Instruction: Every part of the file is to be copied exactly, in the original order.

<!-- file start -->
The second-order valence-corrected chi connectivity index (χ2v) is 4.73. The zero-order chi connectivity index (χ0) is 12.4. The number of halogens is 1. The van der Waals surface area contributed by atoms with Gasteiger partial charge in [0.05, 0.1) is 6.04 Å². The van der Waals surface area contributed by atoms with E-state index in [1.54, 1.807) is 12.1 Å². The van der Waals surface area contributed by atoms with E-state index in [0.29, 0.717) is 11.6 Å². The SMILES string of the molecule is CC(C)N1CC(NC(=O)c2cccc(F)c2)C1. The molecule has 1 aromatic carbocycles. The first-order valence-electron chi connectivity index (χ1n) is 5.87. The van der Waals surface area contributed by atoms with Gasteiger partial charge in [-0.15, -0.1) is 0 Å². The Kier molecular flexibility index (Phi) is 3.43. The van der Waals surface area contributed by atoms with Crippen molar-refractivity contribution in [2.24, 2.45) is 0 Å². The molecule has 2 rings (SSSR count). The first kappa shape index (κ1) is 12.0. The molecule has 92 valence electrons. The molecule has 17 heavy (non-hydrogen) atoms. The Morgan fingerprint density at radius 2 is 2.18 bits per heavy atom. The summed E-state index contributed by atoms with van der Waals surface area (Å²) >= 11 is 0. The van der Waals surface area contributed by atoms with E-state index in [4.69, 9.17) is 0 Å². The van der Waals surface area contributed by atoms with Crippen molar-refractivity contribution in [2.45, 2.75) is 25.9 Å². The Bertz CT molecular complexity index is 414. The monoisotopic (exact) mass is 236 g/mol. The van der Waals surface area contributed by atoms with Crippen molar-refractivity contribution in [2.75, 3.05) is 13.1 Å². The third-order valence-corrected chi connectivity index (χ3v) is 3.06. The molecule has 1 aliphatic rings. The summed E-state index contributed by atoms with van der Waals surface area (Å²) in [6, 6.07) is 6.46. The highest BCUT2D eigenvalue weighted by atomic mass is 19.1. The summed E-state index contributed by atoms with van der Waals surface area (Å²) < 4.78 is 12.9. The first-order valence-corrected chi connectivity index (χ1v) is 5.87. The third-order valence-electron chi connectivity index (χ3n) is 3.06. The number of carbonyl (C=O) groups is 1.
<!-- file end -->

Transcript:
The second-order valence-corrected chi connectivity index (χ2v) is 4.73. The zero-order chi connectivity index (χ0) is 12.4. The number of halogens is 1. The van der Waals surface area contributed by atoms with Gasteiger partial charge in [0.05, 0.1) is 6.04 Å². The van der Waals surface area contributed by atoms with E-state index in [1.54, 1.807) is 12.1 Å². The van der Waals surface area contributed by atoms with E-state index in [0.29, 0.717) is 11.6 Å². The SMILES string of the molecule is CC(C)N1CC(NC(=O)c2cccc(F)c2)C1. The molecule has 1 aromatic carbocycles. The first-order valence-electron chi connectivity index (χ1n) is 5.87. The van der Waals surface area contributed by atoms with Gasteiger partial charge in [-0.15, -0.1) is 0 Å². The Kier molecular flexibility index (Phi) is 3.43. The van der Waals surface area contributed by atoms with Crippen molar-refractivity contribution in [2.24, 2.45) is 0 Å². The molecule has 2 rings (SSSR count). The first kappa shape index (κ1) is 12.0. The molecule has 92 valence electrons. The molecule has 17 heavy (non-hydrogen) atoms. The Morgan fingerprint density at radius 2 is 2.18 bits per heavy atom. The summed E-state index contributed by atoms with van der Waals surface area (Å²) >= 11 is 0. The van der Waals surface area contributed by atoms with E-state index in [4.69, 9.17) is 0 Å². The van der Waals surface area contributed by atoms with Crippen molar-refractivity contribution in [2.45, 2.75) is 25.9 Å². The Bertz CT molecular complexity index is 414. The monoisotopic (exact) mass is 236 g/mol. The van der Waals surface area contributed by atoms with Crippen molar-refractivity contribution in [2.75, 3.05) is 13.1 Å². The third-order valence-corrected chi connectivity index (χ3v) is 3.06. The molecule has 1 aliphatic rings. The summed E-state index contributed by atoms with van der Waals surface area (Å²) in [6, 6.07) is 6.46. The highest BCUT2D eigenvalue weighted by atomic mass is 19.1. The summed E-state index contributed by atoms with van der Waals surface area (Å²) < 4.78 is 12.9. The first-order valence-corrected chi connectivity index (χ1v) is 5.87. The third-order valence-electron chi connectivity index (χ3n) is 3.06. The number of carbonyl (C=O) groups is 1.